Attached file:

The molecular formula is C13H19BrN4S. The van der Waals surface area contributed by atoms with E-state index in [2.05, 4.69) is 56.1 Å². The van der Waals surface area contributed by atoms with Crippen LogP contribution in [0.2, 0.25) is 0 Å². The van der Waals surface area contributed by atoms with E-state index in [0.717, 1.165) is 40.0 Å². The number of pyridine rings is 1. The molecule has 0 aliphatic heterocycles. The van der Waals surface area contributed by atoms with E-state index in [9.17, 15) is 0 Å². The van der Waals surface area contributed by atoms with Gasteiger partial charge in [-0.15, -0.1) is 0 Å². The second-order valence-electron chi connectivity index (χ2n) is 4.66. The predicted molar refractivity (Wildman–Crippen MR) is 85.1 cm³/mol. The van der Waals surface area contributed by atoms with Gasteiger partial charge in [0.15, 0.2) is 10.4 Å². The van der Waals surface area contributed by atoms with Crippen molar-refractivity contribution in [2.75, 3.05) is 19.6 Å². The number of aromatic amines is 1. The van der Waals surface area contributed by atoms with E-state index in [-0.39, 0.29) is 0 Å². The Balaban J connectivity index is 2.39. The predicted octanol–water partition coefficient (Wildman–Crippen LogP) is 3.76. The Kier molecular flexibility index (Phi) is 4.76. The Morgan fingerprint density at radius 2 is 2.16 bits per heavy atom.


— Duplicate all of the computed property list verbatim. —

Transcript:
The molecular formula is C13H19BrN4S. The van der Waals surface area contributed by atoms with E-state index in [2.05, 4.69) is 56.1 Å². The van der Waals surface area contributed by atoms with Crippen LogP contribution in [0.2, 0.25) is 0 Å². The van der Waals surface area contributed by atoms with E-state index in [0.717, 1.165) is 40.0 Å². The number of pyridine rings is 1. The molecule has 0 aliphatic heterocycles. The van der Waals surface area contributed by atoms with E-state index in [9.17, 15) is 0 Å². The van der Waals surface area contributed by atoms with Gasteiger partial charge in [-0.15, -0.1) is 0 Å². The second-order valence-electron chi connectivity index (χ2n) is 4.66. The predicted molar refractivity (Wildman–Crippen MR) is 85.1 cm³/mol. The van der Waals surface area contributed by atoms with Gasteiger partial charge in [0.15, 0.2) is 10.4 Å². The van der Waals surface area contributed by atoms with Crippen molar-refractivity contribution in [2.75, 3.05) is 19.6 Å². The number of aromatic amines is 1. The van der Waals surface area contributed by atoms with E-state index in [-0.39, 0.29) is 0 Å². The Balaban J connectivity index is 2.39. The predicted octanol–water partition coefficient (Wildman–Crippen LogP) is 3.76. The Kier molecular flexibility index (Phi) is 4.76. The Morgan fingerprint density at radius 2 is 2.16 bits per heavy atom.